Cooling issue, not engine problem, held Hamilton back in Canada

Lewis Hamilton (GBR) Mercedes AMG F1 W09.
© XPB 

The Mercedes team says it didn't spare the horses in Montreal, and that it pushed their ageing power units to the absolute limit in the Canadian Grand Prix.

The team had been forced to postpone introducing new power units for the race because a "quality issue" with them was discovered at the last minute.

That left Lewis Hamilton and Valtteri Bottas using their old engines that had already completed six full Grand Prix race distances, while their key rivals took on new upgrades.

Rather than backing off, Mercedes allowed their drivers to run their engines as hard as they had done at the season opener in Melbourne in March.

"In terms of what happened in the race with Valtteri and Lewis, both of them drove the power unit as they did in the first race," chief strategist James Vowles said in the team's latest Pure Pit Wall video.

"There was no additional management, no additional switches, or modes or turn-downs, we were effectively using the power unit to its full benefit."

However, right from the start, Hamilton feared that his afternoon was doomed as his car suffered what initially appeared to be an engine problem.

"I thought the engine was going to blow," Hamilton admitted after the race. "Straight from the start, we got out of Turn 2, the power started dropping out

"There were lots of hesitations, engine dropping in power," he added. "It was an unforeseen issue and that was losing us power. We were operating far below our power target.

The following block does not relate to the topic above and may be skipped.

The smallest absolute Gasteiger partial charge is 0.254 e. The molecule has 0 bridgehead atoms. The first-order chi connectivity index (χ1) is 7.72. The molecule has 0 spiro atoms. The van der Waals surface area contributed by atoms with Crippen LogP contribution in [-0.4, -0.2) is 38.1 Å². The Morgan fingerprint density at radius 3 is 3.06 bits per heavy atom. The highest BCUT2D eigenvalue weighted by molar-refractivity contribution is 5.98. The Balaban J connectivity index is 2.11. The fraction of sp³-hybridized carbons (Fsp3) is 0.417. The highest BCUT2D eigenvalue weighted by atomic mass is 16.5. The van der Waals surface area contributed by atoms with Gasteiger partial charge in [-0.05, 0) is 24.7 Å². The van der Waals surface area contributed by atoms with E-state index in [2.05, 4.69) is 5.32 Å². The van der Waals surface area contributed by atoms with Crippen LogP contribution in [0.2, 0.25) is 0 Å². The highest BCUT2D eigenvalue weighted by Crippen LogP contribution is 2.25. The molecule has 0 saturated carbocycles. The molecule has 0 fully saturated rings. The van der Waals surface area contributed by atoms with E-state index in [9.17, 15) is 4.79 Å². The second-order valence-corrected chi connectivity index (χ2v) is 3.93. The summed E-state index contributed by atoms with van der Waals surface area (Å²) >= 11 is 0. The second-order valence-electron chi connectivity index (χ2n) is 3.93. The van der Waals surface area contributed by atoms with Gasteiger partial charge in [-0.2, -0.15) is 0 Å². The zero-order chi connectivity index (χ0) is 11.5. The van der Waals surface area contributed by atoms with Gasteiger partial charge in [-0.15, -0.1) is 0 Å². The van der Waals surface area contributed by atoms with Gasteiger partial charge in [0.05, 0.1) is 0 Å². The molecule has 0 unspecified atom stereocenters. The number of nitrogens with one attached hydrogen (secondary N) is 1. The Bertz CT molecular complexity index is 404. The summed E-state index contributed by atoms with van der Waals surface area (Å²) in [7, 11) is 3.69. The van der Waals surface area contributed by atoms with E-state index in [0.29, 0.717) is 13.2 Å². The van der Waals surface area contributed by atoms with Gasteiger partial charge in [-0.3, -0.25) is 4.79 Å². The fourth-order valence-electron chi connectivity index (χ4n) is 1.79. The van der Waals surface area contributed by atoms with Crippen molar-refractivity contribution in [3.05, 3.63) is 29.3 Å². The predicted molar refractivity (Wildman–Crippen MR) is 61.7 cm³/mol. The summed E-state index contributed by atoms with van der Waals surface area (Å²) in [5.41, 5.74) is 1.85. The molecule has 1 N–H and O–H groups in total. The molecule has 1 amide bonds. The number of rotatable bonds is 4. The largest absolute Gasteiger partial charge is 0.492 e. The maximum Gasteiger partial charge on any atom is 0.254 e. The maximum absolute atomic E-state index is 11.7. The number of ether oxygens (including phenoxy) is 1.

"The whole race, 70 laps, I thought the engine was going to blow up. It's gone a long way."

But Vowles revealed this week that the engine hadn't been at fault.

"What happened with Lewis was an entirely unrelated chassis cooling event, nothing to do with the engine itself," he explained.

"We had on the chassis side a cooling issue that appeared very, very early on in the race, it appeared during the safety car," he said.

He agreed that Hamilton had been lucky to finish the race - and said that a bit part of that luck had been down to the driver.

"Lewis did a good job, and we were able to get somewhere reasonable in the first stint of the race, but we were still too warm.

"We tried a number of counter measures, both through switch changes that Lewis was able to complete for us, and through driving style.

"Lewis was really adapting to the situation as best he could, to stabilise and keep the temperatures under control."

Engineers adjusted cooling inlet louvres either side of the cockpit during the pit stop. The extra time enabled the car to get to the finish, but also cost him a position to Red Bull's Daniel Ricciardo.

"The guys did a fantastic job, and by the time the guns came back on to put the wheels back on again they were removing their hands from the car.

"As it goes back on track again, [the car] is in a slightly different aerodynamic configuration, simply because panels that were there have been removed.

"How much slower was the car out on track? It was a matter of a few milliseconds from what we did with the cooling change.

"But more importantly, it gave us the ability to use more of the power unit performance.

"[It] gave Lewis a car that now wasn't struggling like it was in first stint of the race, so he could go back and attack others."

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